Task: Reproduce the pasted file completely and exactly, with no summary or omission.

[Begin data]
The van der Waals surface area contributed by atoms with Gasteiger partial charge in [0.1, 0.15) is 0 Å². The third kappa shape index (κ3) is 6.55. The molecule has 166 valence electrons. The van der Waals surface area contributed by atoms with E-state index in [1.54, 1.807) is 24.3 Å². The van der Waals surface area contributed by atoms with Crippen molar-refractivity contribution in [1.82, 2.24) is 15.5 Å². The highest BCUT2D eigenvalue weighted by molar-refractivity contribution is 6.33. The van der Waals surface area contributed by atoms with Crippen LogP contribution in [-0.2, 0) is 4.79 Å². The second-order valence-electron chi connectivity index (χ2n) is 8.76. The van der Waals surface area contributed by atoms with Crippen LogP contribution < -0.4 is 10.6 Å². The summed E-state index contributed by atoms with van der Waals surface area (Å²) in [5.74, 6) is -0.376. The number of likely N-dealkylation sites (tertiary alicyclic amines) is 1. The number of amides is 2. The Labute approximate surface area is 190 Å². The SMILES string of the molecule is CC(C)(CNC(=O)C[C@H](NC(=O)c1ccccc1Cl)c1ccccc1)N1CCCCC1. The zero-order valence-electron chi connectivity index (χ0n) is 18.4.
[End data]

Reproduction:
The van der Waals surface area contributed by atoms with Gasteiger partial charge in [0.1, 0.15) is 0 Å². The third kappa shape index (κ3) is 6.55. The molecule has 166 valence electrons. The van der Waals surface area contributed by atoms with E-state index in [1.54, 1.807) is 24.3 Å². The van der Waals surface area contributed by atoms with Crippen molar-refractivity contribution in [1.82, 2.24) is 15.5 Å². The highest BCUT2D eigenvalue weighted by molar-refractivity contribution is 6.33. The van der Waals surface area contributed by atoms with Crippen LogP contribution in [-0.2, 0) is 4.79 Å². The second-order valence-electron chi connectivity index (χ2n) is 8.76. The van der Waals surface area contributed by atoms with Crippen LogP contribution < -0.4 is 10.6 Å². The summed E-state index contributed by atoms with van der Waals surface area (Å²) in [5.74, 6) is -0.376. The number of likely N-dealkylation sites (tertiary alicyclic amines) is 1. The number of amides is 2. The Labute approximate surface area is 190 Å². The SMILES string of the molecule is CC(C)(CNC(=O)C[C@H](NC(=O)c1ccccc1Cl)c1ccccc1)N1CCCCC1. The zero-order valence-electron chi connectivity index (χ0n) is 18.4.